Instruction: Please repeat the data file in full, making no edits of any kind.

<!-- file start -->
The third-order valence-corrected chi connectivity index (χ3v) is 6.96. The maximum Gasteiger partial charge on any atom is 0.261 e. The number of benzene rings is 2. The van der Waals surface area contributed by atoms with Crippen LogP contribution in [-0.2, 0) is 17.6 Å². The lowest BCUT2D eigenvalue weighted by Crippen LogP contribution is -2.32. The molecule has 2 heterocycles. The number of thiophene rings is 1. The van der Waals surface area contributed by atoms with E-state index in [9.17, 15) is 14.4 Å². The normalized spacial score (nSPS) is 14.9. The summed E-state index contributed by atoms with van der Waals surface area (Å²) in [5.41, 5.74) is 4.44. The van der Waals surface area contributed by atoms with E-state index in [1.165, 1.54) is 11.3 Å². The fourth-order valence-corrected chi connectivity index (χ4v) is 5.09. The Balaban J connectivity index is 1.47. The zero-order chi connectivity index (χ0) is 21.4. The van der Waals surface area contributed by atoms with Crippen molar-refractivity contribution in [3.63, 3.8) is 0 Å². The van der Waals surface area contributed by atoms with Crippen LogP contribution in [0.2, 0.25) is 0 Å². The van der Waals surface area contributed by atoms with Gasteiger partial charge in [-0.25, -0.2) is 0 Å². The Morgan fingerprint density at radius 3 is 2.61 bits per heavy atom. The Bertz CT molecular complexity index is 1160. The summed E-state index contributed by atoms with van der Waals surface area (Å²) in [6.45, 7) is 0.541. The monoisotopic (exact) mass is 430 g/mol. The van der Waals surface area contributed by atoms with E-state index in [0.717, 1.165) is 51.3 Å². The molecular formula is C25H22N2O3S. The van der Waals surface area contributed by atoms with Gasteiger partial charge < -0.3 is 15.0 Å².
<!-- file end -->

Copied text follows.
The third-order valence-corrected chi connectivity index (χ3v) is 6.96. The maximum Gasteiger partial charge on any atom is 0.261 e. The number of benzene rings is 2. The van der Waals surface area contributed by atoms with Crippen LogP contribution in [-0.2, 0) is 17.6 Å². The lowest BCUT2D eigenvalue weighted by Crippen LogP contribution is -2.32. The molecule has 2 heterocycles. The number of thiophene rings is 1. The van der Waals surface area contributed by atoms with E-state index in [9.17, 15) is 14.4 Å². The normalized spacial score (nSPS) is 14.9. The summed E-state index contributed by atoms with van der Waals surface area (Å²) in [5.41, 5.74) is 4.44. The van der Waals surface area contributed by atoms with E-state index in [1.165, 1.54) is 11.3 Å². The fourth-order valence-corrected chi connectivity index (χ4v) is 5.09. The Balaban J connectivity index is 1.47. The zero-order chi connectivity index (χ0) is 21.4. The van der Waals surface area contributed by atoms with Crippen molar-refractivity contribution in [3.63, 3.8) is 0 Å². The van der Waals surface area contributed by atoms with Crippen LogP contribution in [0.2, 0.25) is 0 Å². The van der Waals surface area contributed by atoms with Gasteiger partial charge in [-0.25, -0.2) is 0 Å². The Morgan fingerprint density at radius 3 is 2.61 bits per heavy atom. The Bertz CT molecular complexity index is 1160. The summed E-state index contributed by atoms with van der Waals surface area (Å²) in [6.45, 7) is 0.541. The monoisotopic (exact) mass is 430 g/mol. The van der Waals surface area contributed by atoms with E-state index in [0.717, 1.165) is 51.3 Å². The molecular formula is C25H22N2O3S. The van der Waals surface area contributed by atoms with Gasteiger partial charge < -0.3 is 15.0 Å².